A bad reputation means struggles in conservation for endangered sharks!
5 Endangered Species You Could Hold in Your Hand
Camera traps have captured the first-ever photographic evidence of the Pallas’s cat in Bhutan’s Wangchuck Centennial Park (WCP). Also known as manul, this cat is a primitive species, defined by a strikingly flat head with high-set eyes and low-set ears that enable it to peer over rocky ledges in search of prey. The images of this cat, classified as near threatened on the IUCN Red List, were discovered as part of a snow leopard survey conducted by WWF and the Department of Forests and Park Services.
More details and photos at: http://worldwildlife.org/stories/pallas-s-cat-photographed-for-first-time-in-bhutan
Botswana is the leading country in Africa for elephants with over 123,000 individuals but with rising elephant poaching taking place across the continent it was easy for poachers to export tusks from the country using fake trophy licences. now that hunting is to be banned in the country there will be no legal export option that can be exploited by the smugglers.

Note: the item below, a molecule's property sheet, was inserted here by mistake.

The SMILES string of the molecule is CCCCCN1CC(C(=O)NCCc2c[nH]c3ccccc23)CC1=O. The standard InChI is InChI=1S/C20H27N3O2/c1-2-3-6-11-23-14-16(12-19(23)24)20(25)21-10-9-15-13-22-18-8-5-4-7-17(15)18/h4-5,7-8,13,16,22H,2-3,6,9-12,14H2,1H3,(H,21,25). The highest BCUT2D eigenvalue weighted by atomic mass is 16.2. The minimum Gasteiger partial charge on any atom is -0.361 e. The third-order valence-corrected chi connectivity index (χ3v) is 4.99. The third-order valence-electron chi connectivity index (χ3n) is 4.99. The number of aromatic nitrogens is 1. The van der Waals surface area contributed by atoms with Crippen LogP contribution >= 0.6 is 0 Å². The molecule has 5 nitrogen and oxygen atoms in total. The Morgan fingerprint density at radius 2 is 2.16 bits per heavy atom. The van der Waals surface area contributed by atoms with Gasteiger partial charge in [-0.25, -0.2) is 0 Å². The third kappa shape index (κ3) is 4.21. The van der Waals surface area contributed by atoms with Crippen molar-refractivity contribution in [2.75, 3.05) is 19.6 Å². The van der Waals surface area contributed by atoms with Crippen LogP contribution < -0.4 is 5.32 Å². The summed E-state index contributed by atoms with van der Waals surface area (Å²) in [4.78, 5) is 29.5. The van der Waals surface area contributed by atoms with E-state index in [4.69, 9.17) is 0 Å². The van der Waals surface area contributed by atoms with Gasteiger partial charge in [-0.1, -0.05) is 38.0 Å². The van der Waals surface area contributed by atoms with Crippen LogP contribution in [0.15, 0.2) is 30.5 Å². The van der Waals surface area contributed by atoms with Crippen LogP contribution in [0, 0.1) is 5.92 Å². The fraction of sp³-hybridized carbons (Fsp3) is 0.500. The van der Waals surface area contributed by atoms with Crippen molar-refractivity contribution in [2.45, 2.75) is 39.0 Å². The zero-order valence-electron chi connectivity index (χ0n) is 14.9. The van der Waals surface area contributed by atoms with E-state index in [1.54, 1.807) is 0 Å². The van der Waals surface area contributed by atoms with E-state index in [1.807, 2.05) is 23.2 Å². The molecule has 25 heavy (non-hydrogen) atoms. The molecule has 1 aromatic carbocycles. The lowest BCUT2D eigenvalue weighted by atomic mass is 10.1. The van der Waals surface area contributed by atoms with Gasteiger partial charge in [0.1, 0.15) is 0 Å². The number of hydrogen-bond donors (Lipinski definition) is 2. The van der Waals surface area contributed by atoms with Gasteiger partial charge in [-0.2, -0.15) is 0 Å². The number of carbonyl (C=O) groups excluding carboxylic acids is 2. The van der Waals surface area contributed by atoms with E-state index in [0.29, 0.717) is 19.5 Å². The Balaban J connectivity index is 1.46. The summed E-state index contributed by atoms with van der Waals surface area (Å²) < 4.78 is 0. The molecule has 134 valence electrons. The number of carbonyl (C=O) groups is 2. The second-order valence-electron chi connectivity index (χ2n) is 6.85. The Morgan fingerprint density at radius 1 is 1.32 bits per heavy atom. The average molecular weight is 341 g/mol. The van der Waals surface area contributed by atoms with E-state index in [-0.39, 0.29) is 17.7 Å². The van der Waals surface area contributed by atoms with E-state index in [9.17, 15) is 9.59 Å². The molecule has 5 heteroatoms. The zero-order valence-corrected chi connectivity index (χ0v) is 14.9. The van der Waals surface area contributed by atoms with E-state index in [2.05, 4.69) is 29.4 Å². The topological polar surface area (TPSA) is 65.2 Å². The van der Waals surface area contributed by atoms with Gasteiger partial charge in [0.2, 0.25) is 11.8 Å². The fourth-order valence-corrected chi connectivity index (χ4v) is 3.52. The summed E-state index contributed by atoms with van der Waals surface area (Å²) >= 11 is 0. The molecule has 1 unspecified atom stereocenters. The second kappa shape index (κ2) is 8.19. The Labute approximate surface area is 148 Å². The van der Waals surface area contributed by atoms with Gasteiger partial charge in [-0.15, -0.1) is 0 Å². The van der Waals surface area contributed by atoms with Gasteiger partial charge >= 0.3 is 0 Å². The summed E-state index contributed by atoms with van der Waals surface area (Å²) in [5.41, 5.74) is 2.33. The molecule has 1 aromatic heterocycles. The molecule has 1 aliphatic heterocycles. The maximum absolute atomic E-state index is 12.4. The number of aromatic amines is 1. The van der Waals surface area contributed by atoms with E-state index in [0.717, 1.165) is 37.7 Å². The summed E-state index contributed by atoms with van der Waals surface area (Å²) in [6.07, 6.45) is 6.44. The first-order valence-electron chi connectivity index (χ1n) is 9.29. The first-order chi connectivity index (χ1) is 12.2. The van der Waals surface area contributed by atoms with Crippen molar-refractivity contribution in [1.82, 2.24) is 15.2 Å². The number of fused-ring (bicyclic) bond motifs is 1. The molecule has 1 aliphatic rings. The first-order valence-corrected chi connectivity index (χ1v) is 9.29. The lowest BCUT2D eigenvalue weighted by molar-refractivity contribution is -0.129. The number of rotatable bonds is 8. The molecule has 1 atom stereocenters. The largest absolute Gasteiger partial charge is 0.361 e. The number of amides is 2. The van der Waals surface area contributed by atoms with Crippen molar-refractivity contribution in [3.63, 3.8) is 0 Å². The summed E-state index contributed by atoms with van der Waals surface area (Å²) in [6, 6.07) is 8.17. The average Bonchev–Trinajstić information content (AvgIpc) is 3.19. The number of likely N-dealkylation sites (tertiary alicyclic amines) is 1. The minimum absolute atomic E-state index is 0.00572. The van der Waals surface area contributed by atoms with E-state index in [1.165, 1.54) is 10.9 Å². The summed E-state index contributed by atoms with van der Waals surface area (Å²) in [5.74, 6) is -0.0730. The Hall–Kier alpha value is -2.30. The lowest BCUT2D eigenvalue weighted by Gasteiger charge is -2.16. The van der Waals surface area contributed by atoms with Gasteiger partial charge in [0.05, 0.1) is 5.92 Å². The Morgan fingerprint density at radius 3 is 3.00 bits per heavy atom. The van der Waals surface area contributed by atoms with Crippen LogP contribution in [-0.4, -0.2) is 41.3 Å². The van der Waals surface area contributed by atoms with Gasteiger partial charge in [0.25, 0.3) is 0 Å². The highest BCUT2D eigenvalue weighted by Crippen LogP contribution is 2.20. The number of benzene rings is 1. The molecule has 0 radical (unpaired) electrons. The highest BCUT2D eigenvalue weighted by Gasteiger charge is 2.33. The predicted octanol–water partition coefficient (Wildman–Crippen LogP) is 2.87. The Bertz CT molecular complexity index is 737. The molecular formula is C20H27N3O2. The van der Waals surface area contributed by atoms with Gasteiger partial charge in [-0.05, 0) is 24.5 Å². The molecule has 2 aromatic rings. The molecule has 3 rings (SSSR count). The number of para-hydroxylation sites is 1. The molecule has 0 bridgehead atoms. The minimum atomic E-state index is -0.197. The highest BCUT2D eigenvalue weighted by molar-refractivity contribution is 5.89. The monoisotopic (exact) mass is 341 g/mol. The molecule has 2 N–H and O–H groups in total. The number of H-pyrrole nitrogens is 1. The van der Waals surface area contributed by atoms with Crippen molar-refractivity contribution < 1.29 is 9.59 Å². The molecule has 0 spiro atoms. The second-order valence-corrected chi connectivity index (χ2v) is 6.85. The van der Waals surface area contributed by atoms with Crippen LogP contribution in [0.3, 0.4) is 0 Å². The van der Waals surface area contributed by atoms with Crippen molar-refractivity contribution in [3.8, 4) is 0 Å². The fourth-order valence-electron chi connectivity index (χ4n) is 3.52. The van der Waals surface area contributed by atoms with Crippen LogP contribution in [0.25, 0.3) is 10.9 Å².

Good news from Botswana! To help preserve wildlife they stopped issuing hunting licenses and boosted anti-poaching efforts.
What are researchers finding in baby bird stomachs? Watch through the 4th minute to find out.
Good news: sea turtle populations are on the rise in Florida!
WWF has released a report rating countries’ efforts at stopping the trade in endangered tigers, rhinos and elephants. The infographic shows that whilst progress is being made in some countries, there is a long way to go to curb both the killing of these precious animals and the trafficking of their body parts. More information can be found HERE